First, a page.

It’s been almost two years since I took a cruise from Sydney to New Zealand. Looking back, I have posted about New Zealand and my experiences there, but not about the cruise itself. Well, this post fixes that problem. Note that I’m going to focus on the cruise itself, not the events before or after, or the ports of call in between.
After spending about four days in Sydney with a former colleague and her family, I boarded the Royal Caribbean cruise ship Radiance of the Seas. I was meeting my mom and many of her old high school friends, making me probably one of the youngest in the party.
For the next 12 days, that was our home away from home.
There are plenty of sites that already talk about cruise ship etiquette – basic things like being on time so that the ship can depart on schedule, all the paperwork, the people who have to tip, what to do, what not to do, etc, so I’m not going to reiterate everything you can read elsewhere.
Here are few things I’ve learned.
First, a cruise is not for everyone.
If you are prone to seasickness, don’t go. I am not prone to seasickness. In fact, I felt worse after taking a seasick prevention pill. As a result, I ditched them on the second day. Meanwhile, there were pretty rough days in November while traversing the Tasman Sea. In fact, I have never seen the sea turn these colors: violent grays and frothy silvers.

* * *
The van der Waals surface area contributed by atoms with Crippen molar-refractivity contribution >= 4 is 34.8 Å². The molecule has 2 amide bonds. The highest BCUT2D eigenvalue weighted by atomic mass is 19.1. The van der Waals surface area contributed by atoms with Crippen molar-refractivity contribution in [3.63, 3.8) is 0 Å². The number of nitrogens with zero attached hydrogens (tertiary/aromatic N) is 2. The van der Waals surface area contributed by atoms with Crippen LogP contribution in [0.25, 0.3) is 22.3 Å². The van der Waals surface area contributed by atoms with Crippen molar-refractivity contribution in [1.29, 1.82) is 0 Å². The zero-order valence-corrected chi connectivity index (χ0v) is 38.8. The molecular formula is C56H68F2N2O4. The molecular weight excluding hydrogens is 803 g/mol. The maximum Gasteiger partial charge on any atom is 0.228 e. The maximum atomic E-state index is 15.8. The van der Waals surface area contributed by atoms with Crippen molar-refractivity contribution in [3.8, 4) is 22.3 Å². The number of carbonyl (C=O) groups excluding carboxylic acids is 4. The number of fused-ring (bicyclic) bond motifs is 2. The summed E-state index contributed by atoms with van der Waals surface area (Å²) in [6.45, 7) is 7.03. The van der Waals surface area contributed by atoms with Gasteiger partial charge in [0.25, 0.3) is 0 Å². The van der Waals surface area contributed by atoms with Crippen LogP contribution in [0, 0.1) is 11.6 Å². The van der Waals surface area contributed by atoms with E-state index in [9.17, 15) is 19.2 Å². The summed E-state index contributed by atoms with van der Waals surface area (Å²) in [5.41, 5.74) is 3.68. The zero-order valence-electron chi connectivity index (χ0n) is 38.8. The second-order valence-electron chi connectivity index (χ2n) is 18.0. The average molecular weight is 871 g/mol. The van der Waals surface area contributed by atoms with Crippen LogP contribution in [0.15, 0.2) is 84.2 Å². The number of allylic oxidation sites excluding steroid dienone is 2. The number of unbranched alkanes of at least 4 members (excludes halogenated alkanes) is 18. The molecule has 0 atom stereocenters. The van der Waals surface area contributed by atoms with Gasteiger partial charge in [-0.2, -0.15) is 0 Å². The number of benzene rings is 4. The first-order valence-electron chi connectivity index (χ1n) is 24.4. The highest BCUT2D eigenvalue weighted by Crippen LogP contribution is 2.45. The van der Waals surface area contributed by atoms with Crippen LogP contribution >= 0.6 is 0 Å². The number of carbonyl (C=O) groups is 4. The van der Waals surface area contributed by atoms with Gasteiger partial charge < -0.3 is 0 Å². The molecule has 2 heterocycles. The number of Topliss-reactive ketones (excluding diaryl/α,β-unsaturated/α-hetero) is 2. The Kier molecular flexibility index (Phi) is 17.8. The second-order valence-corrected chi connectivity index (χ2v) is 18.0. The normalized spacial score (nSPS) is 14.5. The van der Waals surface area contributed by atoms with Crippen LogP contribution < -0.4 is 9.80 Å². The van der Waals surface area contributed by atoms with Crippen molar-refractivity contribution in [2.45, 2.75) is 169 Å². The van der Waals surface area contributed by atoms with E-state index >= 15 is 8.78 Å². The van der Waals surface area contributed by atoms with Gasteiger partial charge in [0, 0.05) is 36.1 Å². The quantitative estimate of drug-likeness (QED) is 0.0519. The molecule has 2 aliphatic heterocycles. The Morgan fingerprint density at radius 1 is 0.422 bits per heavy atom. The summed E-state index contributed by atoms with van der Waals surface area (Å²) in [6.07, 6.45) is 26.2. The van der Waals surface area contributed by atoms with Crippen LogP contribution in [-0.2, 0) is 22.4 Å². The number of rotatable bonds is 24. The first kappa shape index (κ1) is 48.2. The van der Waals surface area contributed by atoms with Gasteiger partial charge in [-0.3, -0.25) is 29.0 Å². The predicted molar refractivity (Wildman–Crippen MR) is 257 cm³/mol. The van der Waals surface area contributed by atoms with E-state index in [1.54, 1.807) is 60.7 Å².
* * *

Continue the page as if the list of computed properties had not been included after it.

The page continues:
Speaking of the seas, depending on where you are and whether you want to brave the cooler temperatures on deck instead of a warm restaurant or casino, sunsets were the most magical time for me. I saw some awesome sunsets. It’s hard to go back in time and recapture that feeling and pictures don’t really do much justice.
Second, enjoy the food.
We had a choice of either the restaurant or the buffet. Both have their advantages and disadvantages. First, because of the sheer number of people, everyone, and I mean everyone, is assigned a shift – early or later. Early dinner is 5:30pm. That’s way to early for me because sometimes I’m still at work or on the road home. In fact, I don’t usually eat dinner until later. However, my choices were: 1) eat with my mom’s group, 2) eat at the buffet, or 3) grab a later snack.
Remember, big boy rules apply when you’re over 25 and hanging with your parents and their friends. Just go to the bathroom; no need to ask permission. You already have a job and your own credit cards; buy whatever souvenirs you want. And thus, eat whatever and whenever you want. For convenience sake and also because it is a lot of fun and energy, and also to meet new friends, I spent several meals with my mom and her friends.
I had dishes that I don’t know how to make and thus enjoy them a little bit more: coq au vin, Singaporean satay chicken, shwarma in Christchurch, bacon wrapped poached eggs, and cheesecake.
As for the buffet, on several nights when I didn’t want to go to the restaurant, I eat the buffet instead. In fact, there were times when I had a better experience here than the restaurant. That was because they had themed nights. One night was Malaysian and Indonesian street food. Another was Mexican night – tacos and burritos. By contrast, on those days, the restaurant menu’s daily specials just were not too appealing.